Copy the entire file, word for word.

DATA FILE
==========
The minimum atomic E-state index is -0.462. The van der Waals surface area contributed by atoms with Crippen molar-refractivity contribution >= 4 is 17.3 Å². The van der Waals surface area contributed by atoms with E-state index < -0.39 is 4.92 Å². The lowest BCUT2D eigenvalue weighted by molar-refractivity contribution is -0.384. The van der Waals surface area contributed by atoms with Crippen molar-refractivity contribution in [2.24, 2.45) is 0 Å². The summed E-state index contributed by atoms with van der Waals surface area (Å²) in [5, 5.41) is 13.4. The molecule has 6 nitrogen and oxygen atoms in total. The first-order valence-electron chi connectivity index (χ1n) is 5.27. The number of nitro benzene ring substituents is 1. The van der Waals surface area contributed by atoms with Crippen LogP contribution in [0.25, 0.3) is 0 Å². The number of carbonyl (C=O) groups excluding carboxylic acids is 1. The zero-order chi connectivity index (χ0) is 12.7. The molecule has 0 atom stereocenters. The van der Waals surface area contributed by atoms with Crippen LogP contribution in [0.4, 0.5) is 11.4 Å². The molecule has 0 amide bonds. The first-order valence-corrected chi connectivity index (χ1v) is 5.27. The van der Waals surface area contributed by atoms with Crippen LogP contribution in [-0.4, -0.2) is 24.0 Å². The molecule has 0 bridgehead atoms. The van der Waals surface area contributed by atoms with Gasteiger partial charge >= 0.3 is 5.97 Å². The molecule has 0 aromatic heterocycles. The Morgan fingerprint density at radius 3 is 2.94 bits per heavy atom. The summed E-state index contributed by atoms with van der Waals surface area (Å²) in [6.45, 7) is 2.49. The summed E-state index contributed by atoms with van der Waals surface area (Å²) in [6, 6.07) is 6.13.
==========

The minimum atomic E-state index is -0.462. The van der Waals surface area contributed by atoms with Crippen molar-refractivity contribution >= 4 is 17.3 Å². The van der Waals surface area contributed by atoms with E-state index < -0.39 is 4.92 Å². The lowest BCUT2D eigenvalue weighted by molar-refractivity contribution is -0.384. The van der Waals surface area contributed by atoms with Crippen molar-refractivity contribution in [2.24, 2.45) is 0 Å². The summed E-state index contributed by atoms with van der Waals surface area (Å²) in [5, 5.41) is 13.4. The molecule has 6 nitrogen and oxygen atoms in total. The first-order valence-electron chi connectivity index (χ1n) is 5.27. The number of nitro benzene ring substituents is 1. The van der Waals surface area contributed by atoms with Crippen LogP contribution in [0.25, 0.3) is 0 Å². The number of carbonyl (C=O) groups excluding carboxylic acids is 1. The zero-order chi connectivity index (χ0) is 12.7. The molecule has 0 atom stereocenters. The van der Waals surface area contributed by atoms with Crippen LogP contribution in [0.4, 0.5) is 11.4 Å². The molecule has 0 amide bonds. The first-order valence-corrected chi connectivity index (χ1v) is 5.27. The van der Waals surface area contributed by atoms with Crippen LogP contribution in [-0.4, -0.2) is 24.0 Å². The molecule has 0 bridgehead atoms. The van der Waals surface area contributed by atoms with Gasteiger partial charge >= 0.3 is 5.97 Å². The molecule has 0 aromatic heterocycles. The Morgan fingerprint density at radius 3 is 2.94 bits per heavy atom. The summed E-state index contributed by atoms with van der Waals surface area (Å²) in [6.45, 7) is 2.49. The summed E-state index contributed by atoms with van der Waals surface area (Å²) in [6, 6.07) is 6.13.